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Job mission as a substitute for monetary incentives: experimental evidence

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  • Lea Cassar

Abstract

Are monetary and non-monetary incentives used as substitutes in motivating effort? I address this question in a laboratory experiment in which the choice of the job charac- teristics (i.e., the mission) is part of the compensation package that principals can use to influence agents' effort. Principals offer contracts that specify a piece rate and a charity - which can be either the preferred charity of the agent, or the one of the principal. The agents then exert a level of effort that generates a profit to the principal and a dona- tion to the specified charity. My results show that the agents exert more effort than the level that maximizes their own pecuniary payoff in order to benefit the charity, especially their preferred one. The principals take advantage of this intrinsic motivation by offering lower piece rates and by using the choice of the charity as a substitute to motivate effort. However, I also find that because of fairness considerations, the majority of principals are reluctant to lower the piece rate below a fair threshold, making the substitution between monetary and non-monetary incentives imperfect. These findings have implications for the design of incentives in mission-oriented organizations and contribute to our understanding of job satisfaction and wage differentials across organizations and sectors.

Suggested Citation

  • Lea Cassar, 2014. "Job mission as a substitute for monetary incentives: experimental evidence," ECON - Working Papers 177, Department of Economics - University of Zurich.
  • Handle: RePEc:zur:econwp:177
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    File URL: http://www.econ.uzh.ch/static/wp/econwp177.pdf
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    References listed on IDEAS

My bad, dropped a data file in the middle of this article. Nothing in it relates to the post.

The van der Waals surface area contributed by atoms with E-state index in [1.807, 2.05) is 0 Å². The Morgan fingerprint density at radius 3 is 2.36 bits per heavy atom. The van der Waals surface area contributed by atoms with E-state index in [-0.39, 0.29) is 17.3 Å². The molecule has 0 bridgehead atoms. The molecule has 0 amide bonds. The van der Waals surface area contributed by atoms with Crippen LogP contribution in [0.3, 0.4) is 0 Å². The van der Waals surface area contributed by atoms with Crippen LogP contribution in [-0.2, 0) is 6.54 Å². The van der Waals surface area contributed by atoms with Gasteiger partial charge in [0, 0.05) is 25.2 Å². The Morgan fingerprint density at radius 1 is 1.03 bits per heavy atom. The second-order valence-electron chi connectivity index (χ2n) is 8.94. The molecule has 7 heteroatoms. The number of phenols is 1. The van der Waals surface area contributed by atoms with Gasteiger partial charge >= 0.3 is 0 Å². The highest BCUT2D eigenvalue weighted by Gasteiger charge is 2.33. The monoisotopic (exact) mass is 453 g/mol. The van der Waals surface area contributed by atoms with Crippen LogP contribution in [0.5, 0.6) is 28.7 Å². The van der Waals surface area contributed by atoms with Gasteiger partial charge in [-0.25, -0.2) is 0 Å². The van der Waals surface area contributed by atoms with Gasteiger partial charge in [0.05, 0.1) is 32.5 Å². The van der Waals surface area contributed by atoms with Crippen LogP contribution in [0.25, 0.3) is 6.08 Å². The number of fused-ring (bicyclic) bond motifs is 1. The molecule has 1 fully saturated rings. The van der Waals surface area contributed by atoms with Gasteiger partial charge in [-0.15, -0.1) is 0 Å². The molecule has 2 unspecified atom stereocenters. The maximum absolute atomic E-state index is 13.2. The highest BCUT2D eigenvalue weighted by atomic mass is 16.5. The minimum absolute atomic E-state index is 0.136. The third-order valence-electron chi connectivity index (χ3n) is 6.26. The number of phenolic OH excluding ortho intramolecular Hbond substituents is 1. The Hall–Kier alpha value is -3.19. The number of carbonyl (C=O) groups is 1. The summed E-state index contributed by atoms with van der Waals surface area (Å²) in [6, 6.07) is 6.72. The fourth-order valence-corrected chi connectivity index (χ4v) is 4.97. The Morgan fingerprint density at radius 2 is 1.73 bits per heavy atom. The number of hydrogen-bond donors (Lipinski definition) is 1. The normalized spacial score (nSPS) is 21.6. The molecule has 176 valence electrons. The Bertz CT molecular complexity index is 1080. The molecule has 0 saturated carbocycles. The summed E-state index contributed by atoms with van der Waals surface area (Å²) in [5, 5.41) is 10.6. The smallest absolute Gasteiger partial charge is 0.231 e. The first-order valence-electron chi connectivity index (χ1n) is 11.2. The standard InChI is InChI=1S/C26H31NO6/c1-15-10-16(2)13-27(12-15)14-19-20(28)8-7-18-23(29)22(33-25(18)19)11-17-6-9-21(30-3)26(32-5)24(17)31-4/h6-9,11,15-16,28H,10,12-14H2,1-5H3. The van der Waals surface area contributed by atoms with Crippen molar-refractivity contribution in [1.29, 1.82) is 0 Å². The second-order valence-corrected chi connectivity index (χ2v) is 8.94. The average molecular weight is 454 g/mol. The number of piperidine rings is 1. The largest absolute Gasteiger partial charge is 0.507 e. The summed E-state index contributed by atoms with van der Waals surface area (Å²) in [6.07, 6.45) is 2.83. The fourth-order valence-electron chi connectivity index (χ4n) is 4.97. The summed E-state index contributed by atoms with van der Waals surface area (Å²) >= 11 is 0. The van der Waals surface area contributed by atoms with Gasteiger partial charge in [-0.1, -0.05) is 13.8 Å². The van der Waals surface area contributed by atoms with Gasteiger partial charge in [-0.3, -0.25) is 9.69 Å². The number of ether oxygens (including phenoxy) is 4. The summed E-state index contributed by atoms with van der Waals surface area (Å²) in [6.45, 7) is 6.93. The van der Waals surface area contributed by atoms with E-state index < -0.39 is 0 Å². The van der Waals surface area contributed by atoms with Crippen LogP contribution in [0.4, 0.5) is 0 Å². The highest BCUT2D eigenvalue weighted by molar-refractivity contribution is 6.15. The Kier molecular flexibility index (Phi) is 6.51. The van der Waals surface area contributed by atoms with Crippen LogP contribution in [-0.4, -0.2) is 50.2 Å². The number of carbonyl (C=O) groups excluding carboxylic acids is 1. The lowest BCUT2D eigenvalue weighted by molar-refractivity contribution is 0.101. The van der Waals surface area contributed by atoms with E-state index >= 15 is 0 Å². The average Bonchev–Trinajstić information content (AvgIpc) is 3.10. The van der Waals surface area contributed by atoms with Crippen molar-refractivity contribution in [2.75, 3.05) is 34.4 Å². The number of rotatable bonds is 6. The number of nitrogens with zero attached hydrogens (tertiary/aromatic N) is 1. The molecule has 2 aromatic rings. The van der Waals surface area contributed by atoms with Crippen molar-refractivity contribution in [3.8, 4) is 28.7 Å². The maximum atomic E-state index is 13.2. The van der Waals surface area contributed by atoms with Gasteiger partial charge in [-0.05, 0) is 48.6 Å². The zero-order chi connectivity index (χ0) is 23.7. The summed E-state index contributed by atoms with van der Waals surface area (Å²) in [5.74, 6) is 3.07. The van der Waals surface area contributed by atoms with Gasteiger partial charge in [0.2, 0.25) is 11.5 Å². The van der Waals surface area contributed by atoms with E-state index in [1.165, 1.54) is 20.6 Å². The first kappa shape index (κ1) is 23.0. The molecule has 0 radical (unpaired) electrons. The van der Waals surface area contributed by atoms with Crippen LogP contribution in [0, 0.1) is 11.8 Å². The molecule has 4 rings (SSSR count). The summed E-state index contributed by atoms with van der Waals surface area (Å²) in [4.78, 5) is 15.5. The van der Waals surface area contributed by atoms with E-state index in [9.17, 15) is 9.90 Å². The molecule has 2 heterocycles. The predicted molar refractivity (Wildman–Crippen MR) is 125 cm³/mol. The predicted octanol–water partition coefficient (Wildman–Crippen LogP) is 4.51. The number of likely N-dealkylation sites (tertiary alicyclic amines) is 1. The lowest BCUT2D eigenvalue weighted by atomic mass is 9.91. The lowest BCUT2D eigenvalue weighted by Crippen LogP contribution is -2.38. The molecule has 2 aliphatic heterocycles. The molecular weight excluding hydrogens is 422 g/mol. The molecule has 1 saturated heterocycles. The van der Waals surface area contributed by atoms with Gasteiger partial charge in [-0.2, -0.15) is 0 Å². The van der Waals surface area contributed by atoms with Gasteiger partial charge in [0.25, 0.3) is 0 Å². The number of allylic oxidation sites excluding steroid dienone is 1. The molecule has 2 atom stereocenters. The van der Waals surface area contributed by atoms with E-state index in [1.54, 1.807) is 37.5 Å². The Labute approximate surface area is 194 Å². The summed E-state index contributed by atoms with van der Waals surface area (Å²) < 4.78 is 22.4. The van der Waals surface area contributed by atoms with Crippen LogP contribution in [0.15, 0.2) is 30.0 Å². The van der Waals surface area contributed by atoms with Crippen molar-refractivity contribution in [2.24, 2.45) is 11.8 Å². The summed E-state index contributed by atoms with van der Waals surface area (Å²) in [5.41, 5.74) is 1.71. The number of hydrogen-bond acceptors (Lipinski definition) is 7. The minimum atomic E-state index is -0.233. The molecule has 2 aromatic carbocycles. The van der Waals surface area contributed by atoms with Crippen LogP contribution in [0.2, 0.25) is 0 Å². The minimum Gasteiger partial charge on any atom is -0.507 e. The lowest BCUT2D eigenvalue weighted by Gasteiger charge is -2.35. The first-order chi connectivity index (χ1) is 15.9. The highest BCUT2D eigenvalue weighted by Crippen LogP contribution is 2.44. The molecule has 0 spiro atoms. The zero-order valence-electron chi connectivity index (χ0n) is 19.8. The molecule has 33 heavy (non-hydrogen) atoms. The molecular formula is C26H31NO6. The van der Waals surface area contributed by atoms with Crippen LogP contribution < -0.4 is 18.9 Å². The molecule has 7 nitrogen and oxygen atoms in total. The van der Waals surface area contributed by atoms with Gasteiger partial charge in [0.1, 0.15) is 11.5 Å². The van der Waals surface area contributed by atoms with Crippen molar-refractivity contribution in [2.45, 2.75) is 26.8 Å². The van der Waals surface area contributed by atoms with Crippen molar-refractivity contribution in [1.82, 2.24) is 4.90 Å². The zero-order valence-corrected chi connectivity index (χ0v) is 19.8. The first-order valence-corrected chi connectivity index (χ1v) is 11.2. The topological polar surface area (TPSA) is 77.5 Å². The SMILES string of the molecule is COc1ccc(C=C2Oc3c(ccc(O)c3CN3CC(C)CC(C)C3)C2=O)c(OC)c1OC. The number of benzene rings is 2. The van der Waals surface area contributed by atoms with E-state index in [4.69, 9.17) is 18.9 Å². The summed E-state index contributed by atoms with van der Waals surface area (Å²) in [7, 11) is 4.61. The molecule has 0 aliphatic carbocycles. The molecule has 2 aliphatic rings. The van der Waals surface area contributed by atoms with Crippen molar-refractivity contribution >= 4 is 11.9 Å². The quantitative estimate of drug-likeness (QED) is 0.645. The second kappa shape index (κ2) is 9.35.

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    1. repec:eee:eecrev:v:98:y:2017:i:c:p:189-198 is not listed on IDEAS
    2. Non, Arjan & Rohde, Ingrid & de Grip, Andries & Dohmen, Thomas, 2019. "Mission of the company, prosocial attitudes and job preferences: A discrete choice experiment," ROA Research Memorandum 006, Maastricht University, Research Centre for Education and the Labour Market (ROA).
    3. Dur, Robert & van Lent, Max, 2018. "Serving the public interest in several ways: Theory and empirics," Labour Economics, Elsevier, vol. 51(C), pages 13-24.
    4. Tobias Regner & Hannes Koppel, 2015. "What drives motivated agents? The 'right' mission or sharing it with the principal," Jena Economic Research Papers 2015-022, Friedrich-Schiller-University Jena.
    5. Lea Cassar & Stephan Meier, 2017. "Intentions for Doing Good Matter for Doing Well: The (Negative) Signaling Value of Prosocial Incentives," NBER Working Papers 24109, National Bureau of Economic Research, Inc.
    6. Englmaier, Florian & Schüßler, Katharina, 2015. "Complementarities of HRM Practices," Discussion Paper Series of SFB/TR 15 Governance and the Efficiency of Economic Systems 503, Free University of Berlin, Humboldt University of Berlin, University of Bonn, University of Mannheim, University of Munich.
    7. Florian Englmaier & Katharina Schüßler, 2015. "Complementarities of HRM Practices - A Case for Employing Multiple Methods and Integrating Multiple Fields," CESifo Working Paper Series 5249, CESifo Group Munich.
    8. Kajackaite, Agne & Sliwka, Dirk, 2018. "Prosocial Managers, Employee Motivation, and the Creation of Shareholder Value," IZA Discussion Papers 11789, Institute of Labor Economics (IZA).
    9. Daniel Jones & Mirco Tonin & Michael Vlassopoulos, 2018. "Paying for what kind of Performance? Performance Pay and Multitasking in Mission-Oriented Jobs," CESifo Working Paper Series 7156, CESifo Group Munich.
    10. Jeworrek, Sabrina & Mertins, Vanessa, 2019. "Mission, motivation, and the active decision to work for a social cause," IWH Discussion Papers 10/2019, Halle Institute for Economic Research (IWH).
    11. Daniel Schwartz & Elizabeth A. Keenan & Alex Imas & Ayelet Gneezy, 2017. "Opting-in to Prosocial Incentives," CESifo Working Paper Series 6840, CESifo Group Munich.
    12. Cassar, Lea & Meier, Stephan, 2017. "Intentions for Doing Good Matter for Doing Well: The (Negative) Signaling Value of Prosocial Incentives," IZA Discussion Papers 11203, Institute of Labor Economics (IZA).

    More about this item

    Keywords

    Mission; intrinsic motivation; incentives; experiment;

    JEL classification:

    • C92 - Mathematical and Quantitative Methods - - Design of Experiments - - - Laboratory, Group Behavior
    • J33 - Labor and Demographic Economics - - Wages, Compensation, and Labor Costs - - - Compensation Packages; Payment Methods
    • M52 - Business Administration and Business Economics; Marketing; Accounting; Personnel Economics - - Personnel Economics - - - Compensation and Compensation Methods and Their Effects
    • M55 - Business Administration and Business Economics; Marketing; Accounting; Personnel Economics - - Personnel Economics - - - Labor Contracting Devices

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